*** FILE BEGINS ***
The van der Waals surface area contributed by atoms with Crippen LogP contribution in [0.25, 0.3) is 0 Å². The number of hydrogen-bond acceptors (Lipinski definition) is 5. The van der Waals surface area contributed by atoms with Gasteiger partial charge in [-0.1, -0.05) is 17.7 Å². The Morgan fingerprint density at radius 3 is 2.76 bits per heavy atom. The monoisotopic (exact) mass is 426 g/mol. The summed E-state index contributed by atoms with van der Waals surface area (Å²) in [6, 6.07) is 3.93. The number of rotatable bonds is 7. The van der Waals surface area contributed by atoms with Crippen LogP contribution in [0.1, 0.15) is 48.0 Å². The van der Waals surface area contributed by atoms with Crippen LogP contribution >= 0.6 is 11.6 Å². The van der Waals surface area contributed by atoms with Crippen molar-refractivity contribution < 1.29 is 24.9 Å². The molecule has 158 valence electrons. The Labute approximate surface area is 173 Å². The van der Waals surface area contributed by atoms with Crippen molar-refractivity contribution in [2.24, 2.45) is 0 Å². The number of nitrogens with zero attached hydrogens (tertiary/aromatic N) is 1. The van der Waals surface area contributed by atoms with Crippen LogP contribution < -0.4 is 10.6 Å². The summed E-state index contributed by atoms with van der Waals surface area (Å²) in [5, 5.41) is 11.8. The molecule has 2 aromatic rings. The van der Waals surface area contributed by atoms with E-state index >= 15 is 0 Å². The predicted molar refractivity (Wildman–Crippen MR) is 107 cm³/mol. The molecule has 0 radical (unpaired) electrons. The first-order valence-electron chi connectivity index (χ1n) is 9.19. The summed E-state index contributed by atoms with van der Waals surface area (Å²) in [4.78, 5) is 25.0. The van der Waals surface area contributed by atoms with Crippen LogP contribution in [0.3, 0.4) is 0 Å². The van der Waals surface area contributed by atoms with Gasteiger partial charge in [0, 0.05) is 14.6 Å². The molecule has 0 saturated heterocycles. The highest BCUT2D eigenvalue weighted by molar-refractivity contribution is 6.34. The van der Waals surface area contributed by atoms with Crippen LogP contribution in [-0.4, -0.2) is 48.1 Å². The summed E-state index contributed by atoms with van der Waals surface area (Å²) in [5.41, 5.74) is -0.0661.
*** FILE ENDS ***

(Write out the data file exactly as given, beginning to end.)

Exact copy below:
The van der Waals surface area contributed by atoms with Crippen LogP contribution in [0.25, 0.3) is 0 Å². The number of hydrogen-bond acceptors (Lipinski definition) is 5. The van der Waals surface area contributed by atoms with Gasteiger partial charge in [-0.1, -0.05) is 17.7 Å². The Morgan fingerprint density at radius 3 is 2.76 bits per heavy atom. The monoisotopic (exact) mass is 426 g/mol. The summed E-state index contributed by atoms with van der Waals surface area (Å²) in [6, 6.07) is 3.93. The number of rotatable bonds is 7. The van der Waals surface area contributed by atoms with Crippen LogP contribution in [0.1, 0.15) is 48.0 Å². The van der Waals surface area contributed by atoms with Crippen LogP contribution >= 0.6 is 11.6 Å². The van der Waals surface area contributed by atoms with Crippen molar-refractivity contribution < 1.29 is 24.9 Å². The molecule has 158 valence electrons. The Labute approximate surface area is 173 Å². The van der Waals surface area contributed by atoms with Crippen molar-refractivity contribution in [2.24, 2.45) is 0 Å². The number of nitrogens with zero attached hydrogens (tertiary/aromatic N) is 1. The van der Waals surface area contributed by atoms with Crippen LogP contribution < -0.4 is 10.6 Å². The summed E-state index contributed by atoms with van der Waals surface area (Å²) in [5, 5.41) is 11.8. The molecule has 2 aromatic rings. The van der Waals surface area contributed by atoms with E-state index >= 15 is 0 Å². The predicted molar refractivity (Wildman–Crippen MR) is 107 cm³/mol. The molecule has 0 radical (unpaired) electrons. The first-order valence-electron chi connectivity index (χ1n) is 9.19. The summed E-state index contributed by atoms with van der Waals surface area (Å²) in [4.78, 5) is 25.0. The van der Waals surface area contributed by atoms with Crippen LogP contribution in [0.3, 0.4) is 0 Å². The van der Waals surface area contributed by atoms with Gasteiger partial charge in [0, 0.05) is 14.6 Å². The molecule has 0 saturated heterocycles. The highest BCUT2D eigenvalue weighted by molar-refractivity contribution is 6.34. The van der Waals surface area contributed by atoms with Crippen LogP contribution in [-0.4, -0.2) is 48.1 Å². The summed E-state index contributed by atoms with van der Waals surface area (Å²) in [5.41, 5.74) is -0.0661.